• Expand the use of information operations in concert with drone strikes

As part of the effort to minimize civilian casualties and collateral damage from drone strikes, where possible, I think the U.S. could expand its information operations in the locations where they are targeting terrorists.  As much as possible, I’d dump the equivalent of ‘Wanted Posters’ throughout areas where terrorists operate and let people know that terrorists are in their midst and that if they associate with said terrorist they might just get hit by a drone.  Some would argue this alerts terrorists that they are being targeted, but I imagine most terrorists already know the U.S. could put a warhead-on-their-forehead at any given time.  The information campaign would work much like the “Wanted” posters in the old west, many smart people would begin distancing themselves from those being targeted, maybe even cough up some terrorists to local law enforcement and it could inform local populaces as to who is being targeted and why they are being targeted.  I don’t think this will win any hearts-and-minds per se, but it does help people unknowingly enmeshed with terrorists make better decisions about who they hang out with.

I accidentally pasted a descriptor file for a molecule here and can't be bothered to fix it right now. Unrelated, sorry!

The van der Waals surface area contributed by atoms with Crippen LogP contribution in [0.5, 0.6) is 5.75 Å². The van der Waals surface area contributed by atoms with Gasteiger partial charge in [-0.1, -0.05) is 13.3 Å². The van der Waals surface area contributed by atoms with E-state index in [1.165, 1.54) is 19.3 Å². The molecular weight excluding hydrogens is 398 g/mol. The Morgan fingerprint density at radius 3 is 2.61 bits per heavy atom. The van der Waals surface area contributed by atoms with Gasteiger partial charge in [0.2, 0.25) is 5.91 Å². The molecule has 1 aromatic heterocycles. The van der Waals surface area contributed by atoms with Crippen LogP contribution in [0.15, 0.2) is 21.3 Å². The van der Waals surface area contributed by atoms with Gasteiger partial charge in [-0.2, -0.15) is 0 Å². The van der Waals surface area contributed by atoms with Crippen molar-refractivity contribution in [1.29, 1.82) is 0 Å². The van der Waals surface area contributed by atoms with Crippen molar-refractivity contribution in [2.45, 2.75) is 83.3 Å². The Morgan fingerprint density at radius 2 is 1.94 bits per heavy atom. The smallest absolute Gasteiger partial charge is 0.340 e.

• The temptation to overreach – finding a definition of “al Qaeda”

Critics cited in the article rightfully note that drones make killing easy as compared to other counterterrorism options.  As the U.S. has relatively decimated the upper tier of al Qaeda’s leadership, the targeting list has continued to add members.

“Is the person currently Number 4 as good as the Number 4 seven years ago? Probably not,” said a former senior U.S. counterterrorism official involved in the process until earlier this year. “But it doesn’t mean he’s not dangerous.”

This begs the question, “Are we really even fighting al Qaeda anymore?”  As al Qaeda members flee Afghanistan and Pakistan, we must begin addressing who our adversaries are and how far we will go to pursue them.  As of now, there is no common understanding of what al Qaeda is. As seen with the Benghazi attack, new militant groups with a handful of al Qaeda members or supporters are scattered around the globe. These groups will cooperate at times and compete at other times in pursuit of their goals, which vary from place to place and include different elements of al Qaeda’s ideology based on local conditions.  Essentially, which of these new militant groups, regardless of the title al Qaeda, are truly threats to the U.S. and require dedicated counterterrorism action?  Until the U.S. clearly identifies its adversaries and its interests, its likely to go too far in pursuit of some counterterrorism objectives and completely fail to address key threats in other locations.

 “We didn’t want to get into the business of limitless lists,” said a former senior U.S. counterterrorism official who spent years overseeing the lists. “There is this apparatus created to deal with counterterrorism. It’s still useful. The question is: When will it stop being useful? I don’t know.”